I know that I can place the adjuncts at the end of a sentence.

For an example:

He talks about the topic without knowing much about it.

But now I've seen a sentence that was:

He talks, without knowing much about it, about the topic.

First of all, isn't that against the word order Subject-Verb-Object? Is that grammatical? And where is a good source about placing adjuncts in sentences? Googling it, I didn't find one.

  • The pronoun "it" has refers to "the topic", which in the second case follows the pronoun. That's at least unusual. I don't get your SVO question. The subject is "He", which is directly followed by the verb "talks". Clearly that makes it SVO, not VSO.
    – MSalters
    Aug 23, 2022 at 13:14
  • In the second sentence there should be no comma after "talks" Aug 23, 2022 at 13:17
  • @LukeSawczak: I'm pretty sure there has to be, else the pronoun "it" becomes ungrammatical. As I pointed out in my first comment, "it" refers to "the topic". In your example, the sentence would end '... about it, about the topic". That would be a transcription of a speaker correcting himself, noticing that used pronoun "it" wasn't introduced yet. To fix that error, the speaker rewords the end of the sentence.
    – MSalters
    Aug 23, 2022 at 13:26
  • @MSalters Ah, I misparsed the sentence. You're right: with the comma, we delay the object. This is plausible but stumped me enough that I instead parsed it as a regular sentence plus a clarification, as you noted. Aug 23, 2022 at 13:35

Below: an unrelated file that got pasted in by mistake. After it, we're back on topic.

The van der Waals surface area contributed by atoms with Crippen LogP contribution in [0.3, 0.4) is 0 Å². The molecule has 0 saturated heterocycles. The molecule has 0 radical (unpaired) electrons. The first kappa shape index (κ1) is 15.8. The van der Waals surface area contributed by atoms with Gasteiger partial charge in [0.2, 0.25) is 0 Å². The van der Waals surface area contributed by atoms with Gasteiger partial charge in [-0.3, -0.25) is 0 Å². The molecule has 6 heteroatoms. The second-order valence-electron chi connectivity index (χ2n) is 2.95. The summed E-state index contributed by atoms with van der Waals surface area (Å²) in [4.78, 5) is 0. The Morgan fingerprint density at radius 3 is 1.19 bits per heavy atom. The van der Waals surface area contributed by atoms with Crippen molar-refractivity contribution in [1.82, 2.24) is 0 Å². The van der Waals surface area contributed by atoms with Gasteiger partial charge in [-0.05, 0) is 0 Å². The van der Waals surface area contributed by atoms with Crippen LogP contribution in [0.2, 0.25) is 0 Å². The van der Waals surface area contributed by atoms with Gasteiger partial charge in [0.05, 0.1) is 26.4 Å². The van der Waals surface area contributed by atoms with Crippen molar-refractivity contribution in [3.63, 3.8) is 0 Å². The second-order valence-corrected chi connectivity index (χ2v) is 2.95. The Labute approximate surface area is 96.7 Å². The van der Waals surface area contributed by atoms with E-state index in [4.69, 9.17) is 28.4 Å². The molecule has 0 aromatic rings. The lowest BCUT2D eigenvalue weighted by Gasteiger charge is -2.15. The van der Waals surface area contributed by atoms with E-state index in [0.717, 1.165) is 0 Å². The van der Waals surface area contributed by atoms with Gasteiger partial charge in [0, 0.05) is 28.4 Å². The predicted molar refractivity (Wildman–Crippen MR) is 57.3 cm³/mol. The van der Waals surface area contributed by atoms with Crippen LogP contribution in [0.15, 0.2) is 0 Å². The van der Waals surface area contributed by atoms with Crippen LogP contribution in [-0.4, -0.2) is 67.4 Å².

1 Answer 1


You may place an adjunct that acts as an adverb between verb and complement or between subject and verb

They accepted, without validation, his assertions

They, without validation, accepted his assertions

are both grammatical. They both strike me as relatively awkward. The unusual placement might be used for emphasis, but I personally would prefer

Without any serious attempt at validation, they simply accepted his assertions

as providing emphasis because subject, verb, object is, as you say, the standard word order. And of course, you can put the adjunct at the end.

Your first example is quite awkward with the two “about”s.


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